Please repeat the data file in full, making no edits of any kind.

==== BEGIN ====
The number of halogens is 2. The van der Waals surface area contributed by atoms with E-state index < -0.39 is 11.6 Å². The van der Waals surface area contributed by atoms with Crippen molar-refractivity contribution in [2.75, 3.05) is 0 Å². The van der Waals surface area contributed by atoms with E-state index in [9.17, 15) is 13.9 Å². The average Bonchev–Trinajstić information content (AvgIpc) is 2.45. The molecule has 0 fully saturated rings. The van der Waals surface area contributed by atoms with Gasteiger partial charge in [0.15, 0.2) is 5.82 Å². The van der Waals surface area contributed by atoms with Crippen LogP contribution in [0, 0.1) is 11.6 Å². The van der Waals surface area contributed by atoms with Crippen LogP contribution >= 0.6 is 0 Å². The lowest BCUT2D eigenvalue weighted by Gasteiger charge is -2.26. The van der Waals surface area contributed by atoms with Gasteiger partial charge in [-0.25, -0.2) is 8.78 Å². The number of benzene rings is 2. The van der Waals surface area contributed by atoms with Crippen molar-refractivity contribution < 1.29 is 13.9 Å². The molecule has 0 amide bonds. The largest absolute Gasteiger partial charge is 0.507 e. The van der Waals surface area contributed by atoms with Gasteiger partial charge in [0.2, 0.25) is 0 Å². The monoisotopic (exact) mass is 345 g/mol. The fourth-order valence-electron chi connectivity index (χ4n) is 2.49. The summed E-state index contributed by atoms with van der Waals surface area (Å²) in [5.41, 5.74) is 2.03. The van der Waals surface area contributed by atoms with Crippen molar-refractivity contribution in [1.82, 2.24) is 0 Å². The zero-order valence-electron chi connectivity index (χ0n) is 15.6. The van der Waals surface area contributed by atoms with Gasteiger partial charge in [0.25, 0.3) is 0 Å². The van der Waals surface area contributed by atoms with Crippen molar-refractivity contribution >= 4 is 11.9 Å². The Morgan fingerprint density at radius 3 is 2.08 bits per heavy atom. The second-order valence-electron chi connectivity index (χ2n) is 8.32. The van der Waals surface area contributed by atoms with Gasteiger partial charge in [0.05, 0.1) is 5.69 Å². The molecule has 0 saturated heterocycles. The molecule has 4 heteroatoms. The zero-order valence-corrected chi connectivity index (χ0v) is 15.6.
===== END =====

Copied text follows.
The number of halogens is 2. The van der Waals surface area contributed by atoms with E-state index < -0.39 is 11.6 Å². The van der Waals surface area contributed by atoms with Crippen molar-refractivity contribution in [2.75, 3.05) is 0 Å². The van der Waals surface area contributed by atoms with E-state index in [9.17, 15) is 13.9 Å². The average Bonchev–Trinajstić information content (AvgIpc) is 2.45. The molecule has 0 fully saturated rings. The van der Waals surface area contributed by atoms with Gasteiger partial charge in [0.15, 0.2) is 5.82 Å². The van der Waals surface area contributed by atoms with Crippen LogP contribution in [0, 0.1) is 11.6 Å². The van der Waals surface area contributed by atoms with Crippen LogP contribution >= 0.6 is 0 Å². The lowest BCUT2D eigenvalue weighted by Gasteiger charge is -2.26. The van der Waals surface area contributed by atoms with Gasteiger partial charge in [-0.25, -0.2) is 8.78 Å². The number of benzene rings is 2. The van der Waals surface area contributed by atoms with Crippen molar-refractivity contribution < 1.29 is 13.9 Å². The molecule has 0 amide bonds. The largest absolute Gasteiger partial charge is 0.507 e. The van der Waals surface area contributed by atoms with Gasteiger partial charge in [0.2, 0.25) is 0 Å². The monoisotopic (exact) mass is 345 g/mol. The fourth-order valence-electron chi connectivity index (χ4n) is 2.49. The summed E-state index contributed by atoms with van der Waals surface area (Å²) in [5.41, 5.74) is 2.03. The van der Waals surface area contributed by atoms with Crippen molar-refractivity contribution in [1.82, 2.24) is 0 Å². The zero-order valence-electron chi connectivity index (χ0n) is 15.6. The van der Waals surface area contributed by atoms with Gasteiger partial charge in [0.25, 0.3) is 0 Å². The van der Waals surface area contributed by atoms with Crippen molar-refractivity contribution >= 4 is 11.9 Å². The Morgan fingerprint density at radius 3 is 2.08 bits per heavy atom. The second-order valence-electron chi connectivity index (χ2n) is 8.32. The van der Waals surface area contributed by atoms with Gasteiger partial charge in [0.05, 0.1) is 5.69 Å². The molecule has 0 saturated heterocycles. The molecule has 4 heteroatoms. The zero-order valence-corrected chi connectivity index (χ0v) is 15.6.